You know who leads clay rankings

Who are the hottest players heading into the French Open? We take a look at which players have earned the most ranking points during the clay season so far, and find both some expected and unexpected names.


It's no surprise to see Rafael Nadal far ahead of everyone in terms of ranking points earned on clay this season -- with wins in Monte Carlo, Barcelona and Rome. With two victories over last year's nemesis, Novak Djokovic, in the process, the King of Clay has resumed his dominance. His only loss during this period was on Madrid's now-infamous blue clay, and that, as far as Nadal is concerned, was "not clay."

But look who's No. 2: Not Djokovic, not Federer -- but David Ferrer. That's partly because Ferrer has played more clay events than either of them, but also because he has maintained a consistently high level since an early loss in Monte Carlo, where he was injured. Only Federer or Nadal has been able to stop him, and he has played well enough to really threaten Nadal in both Barcelona and the first set in Rome, but just faltered a little against his good friend and fellow Spaniard.

Like Nadal, Djokovic lost unexpectedly early in Madrid but reached the final in Monte Carlo and Rome, losing to Nadal both times. But after starting to find some good form in Rome, he expects to arrive at the French Open in "top form." Federer is down at No. 4 despite his title win in Madrid and semifinal in Rome, but that's because those were the only two clay events he played.

And right up behind those guys is Tomas Berdych, who hasn't lost to anyone except Djokovic, Nadal or Federer on clay this year. On what should be his weakest surface, Berdych is expected to be a threat to the top guys in Paris. Gilles Simon at No. 6 is a bit of a surprise, but the Frenchman quietly has been posting good results, reaching the semifinals in Monte Carlo and winning Bucharest.

Juan Martin del Potro and Juan Monaco, two Argentines who have struggled with wrist injuries, both look to be coming back into form, with del Potro in particular looming as an outside contender for the French. Andreas Seppi is also up significantly after his heroics in Rome, where he thrilled the local crowds by getting to the quarterfinals. He isn't expected to repeat the feat farther away from home in Paris.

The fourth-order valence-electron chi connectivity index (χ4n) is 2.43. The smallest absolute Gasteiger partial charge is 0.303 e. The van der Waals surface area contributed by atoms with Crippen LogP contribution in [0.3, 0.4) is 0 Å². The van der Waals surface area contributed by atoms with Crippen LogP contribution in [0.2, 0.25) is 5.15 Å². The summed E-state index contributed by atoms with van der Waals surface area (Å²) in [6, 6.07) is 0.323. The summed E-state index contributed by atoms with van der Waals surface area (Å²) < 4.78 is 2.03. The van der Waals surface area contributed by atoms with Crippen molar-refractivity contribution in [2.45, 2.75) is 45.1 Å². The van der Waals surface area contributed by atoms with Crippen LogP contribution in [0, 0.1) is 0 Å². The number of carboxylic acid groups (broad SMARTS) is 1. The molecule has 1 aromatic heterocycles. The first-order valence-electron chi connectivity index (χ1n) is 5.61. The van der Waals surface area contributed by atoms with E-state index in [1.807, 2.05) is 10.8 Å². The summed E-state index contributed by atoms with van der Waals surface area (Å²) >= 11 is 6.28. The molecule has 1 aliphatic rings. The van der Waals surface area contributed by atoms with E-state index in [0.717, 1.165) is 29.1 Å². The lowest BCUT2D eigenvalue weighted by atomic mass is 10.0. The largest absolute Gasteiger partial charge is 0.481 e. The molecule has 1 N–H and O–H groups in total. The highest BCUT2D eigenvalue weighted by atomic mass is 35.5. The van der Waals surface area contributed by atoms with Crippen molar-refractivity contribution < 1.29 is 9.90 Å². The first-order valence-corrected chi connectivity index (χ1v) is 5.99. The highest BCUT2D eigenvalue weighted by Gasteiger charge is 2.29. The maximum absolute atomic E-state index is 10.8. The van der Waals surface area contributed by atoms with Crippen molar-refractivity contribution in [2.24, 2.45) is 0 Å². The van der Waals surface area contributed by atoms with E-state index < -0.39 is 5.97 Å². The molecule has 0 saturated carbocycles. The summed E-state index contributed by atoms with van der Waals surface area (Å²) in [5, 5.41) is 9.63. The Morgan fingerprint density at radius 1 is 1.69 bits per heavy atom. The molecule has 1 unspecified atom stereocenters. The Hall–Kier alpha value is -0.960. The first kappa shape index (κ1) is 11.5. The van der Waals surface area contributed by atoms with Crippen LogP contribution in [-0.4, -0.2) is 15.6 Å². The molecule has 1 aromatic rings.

Two big names way down are Andy Murray and Jo-Wilfried Tsonga, who haven't been able to find their momentum on clay so far this season. But with their talent, and the home-crowd support for Tsonga, don't count them out of being able to make a run at the French anyway.


Few would have predicted that Serena Williams and Maria Sharapova would dominate the clay season heading into the French Open, but that's exactly what's happened as the two have split the four biggest WTA titles between them. Williams won on green clay in Charleston and blue clay in Madrid, while Sharapova won on indoor red clay in Stuttgart and outdoors in Rome.

Last year's French Open champ, Li Na, is No. 4, picking up her play just in time for her title defense by reaching the final in Rome, where she was barely edged out by Sharapova in a rain-affected match.

Most of the top women, however, are lagging, starting with world No. 1 Victoria Azarenka. After scooping up everything in her path to start the season, Azarenka has been good but not great on clay, reaching finals in Stuttgart and Madrid before withdrawing in Rome with a shoulder injury. Agnieszka Radwanska and Petra Kvitova have also had indifferent results, and both had to deal with injuries in Rome last week. Even Samantha Stosur hasn't made an impact during a time of year when her game is particularly effective.

Don't see recent No. 1 Caroline Wozniacki? That's because she's at No. 21, and seemingly in a free fall.

Their places have been taken largely by a host of veterans, starting with Sara Errani, who has been doing well at the small events. Then there's Lucie Safarova, Flavia Pennetta, Nadia Petrova and Kaia Kanepi, all with talent and experience on the clay. A couple of newer names, like Angelique Kerber, last year's Stuttgart winner Julia Goerges and Petra Cetkowska, also have been posting good results. Kerber, in particular, has had a stellar nine months, and just entered the top 10. Any of the rest of the lower-ranked players could be dangerous first-week opponents for the big names, none of whom are particularly comfortable on clay even when winning on it.